939    AUGUST 17, 2014:   Life of Flight Sputters
I just finished Jay Barbree’s, Neil Armstrong: A Life of Flight, Thomas Dunne Books, (2014) after completing James R. Hansen’s work, First Man: The Life of Neil A. Armstrong, Simon and Shuster (2005) about a year ago. On the front cover both books show an image of Armstrong’s contemplative face taken through his transparent spacesuit helmet as a Gemini pilot, but Hansen’s is in color while Barbree’s is in black and white. That may best sum up the portrait each author weaves of Armstrong in its completeness and detail. Barbree’s work definitely deserves to be in b/w. In defense of Barbree, his strongest asset is his ability to integrate the achievements of Armstrong against the backdrop of the US and Soviet space programs, and rightfully so. Barbree, as an NBC News correspondent, covered all 166 “manned” spaceflights right through the end of the Shuttle program. But when Barbree has Armstrong contemplating black holes and dark matter as he looked from the window of his Apollo spacecraft, it made me shudder. Both concepts have much earlier origins, but their realities don’t take shape until the ‘70’s for black holes and the ‘90’s for dark matter. Barbree also makes Armstrong look more like he was just one of the guys, when in reality, Hansen meticulously details Armstrong as social but not gregarious, measured in speech, a perfectionist who focused on getting it right, and above all a reluctant hero who felt that his accomplishments were gleaned as much from a factor of chance as they were from experience. Both authors rightfully conclude that Neil Armstrong was the best fit for representing humankind as the first moonwalker. Those traits were also my impressions when I heard him speak and briefly had the opportunity to talk with him in June of 1973. Armstrong died of complications resulting from vascular bypass surgery on August 25, 2012. He was cremated and buried at sea.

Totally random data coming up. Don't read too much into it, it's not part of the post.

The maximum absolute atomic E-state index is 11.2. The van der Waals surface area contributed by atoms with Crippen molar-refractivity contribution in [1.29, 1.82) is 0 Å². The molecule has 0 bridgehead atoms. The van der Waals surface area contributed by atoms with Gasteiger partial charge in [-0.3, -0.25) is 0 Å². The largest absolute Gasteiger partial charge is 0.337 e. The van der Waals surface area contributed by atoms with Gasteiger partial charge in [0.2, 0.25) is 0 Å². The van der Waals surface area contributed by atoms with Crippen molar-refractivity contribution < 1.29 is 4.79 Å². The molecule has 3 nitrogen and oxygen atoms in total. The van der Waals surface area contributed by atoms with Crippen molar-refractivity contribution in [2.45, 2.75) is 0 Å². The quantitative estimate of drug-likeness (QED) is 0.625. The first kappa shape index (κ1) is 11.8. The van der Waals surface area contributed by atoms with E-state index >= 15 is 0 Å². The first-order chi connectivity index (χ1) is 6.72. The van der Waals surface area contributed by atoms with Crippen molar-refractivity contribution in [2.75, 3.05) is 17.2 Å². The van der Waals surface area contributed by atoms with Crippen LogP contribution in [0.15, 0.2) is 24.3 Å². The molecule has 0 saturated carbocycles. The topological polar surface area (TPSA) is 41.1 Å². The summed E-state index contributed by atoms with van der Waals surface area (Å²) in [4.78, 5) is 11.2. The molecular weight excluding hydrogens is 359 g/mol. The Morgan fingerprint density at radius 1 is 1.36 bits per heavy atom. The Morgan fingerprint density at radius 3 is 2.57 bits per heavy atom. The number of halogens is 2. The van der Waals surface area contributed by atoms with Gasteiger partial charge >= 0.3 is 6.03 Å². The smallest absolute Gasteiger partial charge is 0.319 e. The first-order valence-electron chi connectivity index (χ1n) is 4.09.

[Neil Armstrong Burial at Sea]
Neil A. Armstrong the first human to walk on the moon is buried a sea. (below) US Navy Lieutenant Commander Paul Nagy, USS Philippine Sea, and Carol Armstrong, wife of Neil Armstrong, commit the cremains of Neil Armstrong to sea during a burial at sea service held onboard the USS Philippine Sea (CG 58), Friday, September 14, 2012, in the Atlantic Ocean. NASA images.

[Neil Armstrong Burial at Sea]